Competition exemptions in the time of COVID-19

In a six week period from mid-March 2020, the ACCC received 33 applications for authorisation of competitor collaborations to deal with disruption and risks arising from the COVID-19 pandemic. In response to this unprecedented number of urgent applications, the ACCC deployed substantial resources and used streamlined processes to grant interim and final authorisations in extremely quick timeframes.

This is an ACCC media release, originally published on 15th April, 2021.

A new COVID-19-related authorisations report, released today, describes the approach the ACCC took to authorising these competitor collaborations and how that approach served the Australian economy at a time of crisis.

In general, Australia’s competition laws prevent collaborations between competitors, even if potentially beneficial to society. However, the ACCC has broad powers to provide exemptions to businesses allowing them to collaborate, in situations where the likely benefits to the public outweigh the likely detriments.

“The ACCC recognised that during the extraordinary times at the height of the pandemic, our role in authorising what would normally be anti-competitive conduct would be crucial in helping particular industries meet the needs of the Australian public,” ACCC Chair Rod Sims said.

“A year ago, no-one knew the degree to which COVID-19 would affect Australians’ everyday lives, and the extent to which collaboration would be needed in critical sectors like health, food supply and aviation. As the extent of the crisis became clear, however, the ACCC saw the need for agile and flexible decision-making in response to the sudden surge in exemption applications.”

Broadly, the types of conduct authorised by the ACCC fell into five categories: provision of health services; supply of medicines and other essential items; responding to market disruption and changing consumer demand, such as ensuring food supply and telecommunications network capacity; financial relief measures; and, responding to flow-on impacts from the pandemic.

The report contains case studies demonstrating the type of authorisation applications the ACCC received.

“We knew it was the right thing to do to remove competition law barriers so medicine distributors could work together to identify and mitigate any shortages or supply chain problems impacting the availability of medicines,” Mr Sims said.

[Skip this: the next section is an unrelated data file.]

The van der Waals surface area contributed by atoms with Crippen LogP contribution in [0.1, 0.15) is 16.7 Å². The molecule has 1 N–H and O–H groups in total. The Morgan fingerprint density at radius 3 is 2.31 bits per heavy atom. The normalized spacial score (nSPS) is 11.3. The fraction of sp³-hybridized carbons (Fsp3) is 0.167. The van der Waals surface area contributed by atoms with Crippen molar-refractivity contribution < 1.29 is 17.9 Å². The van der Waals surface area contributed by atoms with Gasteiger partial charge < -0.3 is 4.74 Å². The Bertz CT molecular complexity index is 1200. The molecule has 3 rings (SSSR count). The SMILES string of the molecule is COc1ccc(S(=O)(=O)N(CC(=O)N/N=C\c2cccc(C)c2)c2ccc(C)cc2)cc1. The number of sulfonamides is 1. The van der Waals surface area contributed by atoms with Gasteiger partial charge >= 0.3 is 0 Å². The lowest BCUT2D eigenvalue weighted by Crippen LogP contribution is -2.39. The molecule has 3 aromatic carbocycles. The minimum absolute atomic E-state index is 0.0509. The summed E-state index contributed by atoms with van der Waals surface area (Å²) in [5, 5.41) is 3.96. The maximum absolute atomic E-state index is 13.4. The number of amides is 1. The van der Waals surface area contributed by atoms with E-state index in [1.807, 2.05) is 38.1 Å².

“Similarly, the sharp increase in demand for basic goods during lockdowns meant we were right to authorise major supermarkets to co-operate, so they could help consumers get reliable and fair access to groceries, particularly during periods of panic buying.”

The ACCC has a six-month time limit to make a determination under Australia’s authorisation regime; however, it can grant ‘interim authorisation’ when appropriate. While the usual timeframe for an interim decision is four weeks, most of the interim authorisations granted during the pandemic were completed in less than three days.

Competition law exemptions can carry risks to the economy, and the ACCC did not authorise businesses to discuss, negotiate or agree on the prices of goods and services.

“At a time when many people were facing financial hardship, price competition was as important as ever,” Mr Sims said.

“While the ACCC was willing to be flexible, we ensured that authorisations and exemptions were strictly limited in duration so that businesses would return to competing with each other as normal as soon as was practical. We also imposed strong monitoring and reporting obligations so that we could identify any issues or unintended consequences of the authorisations.”

“In order to get through this enormous volume of COVID exemption work, we had to redirect substantial resources away from non-urgent projects to the authorisations teams,” Mr Sims said.

Source: ACCC. Release number: 44/21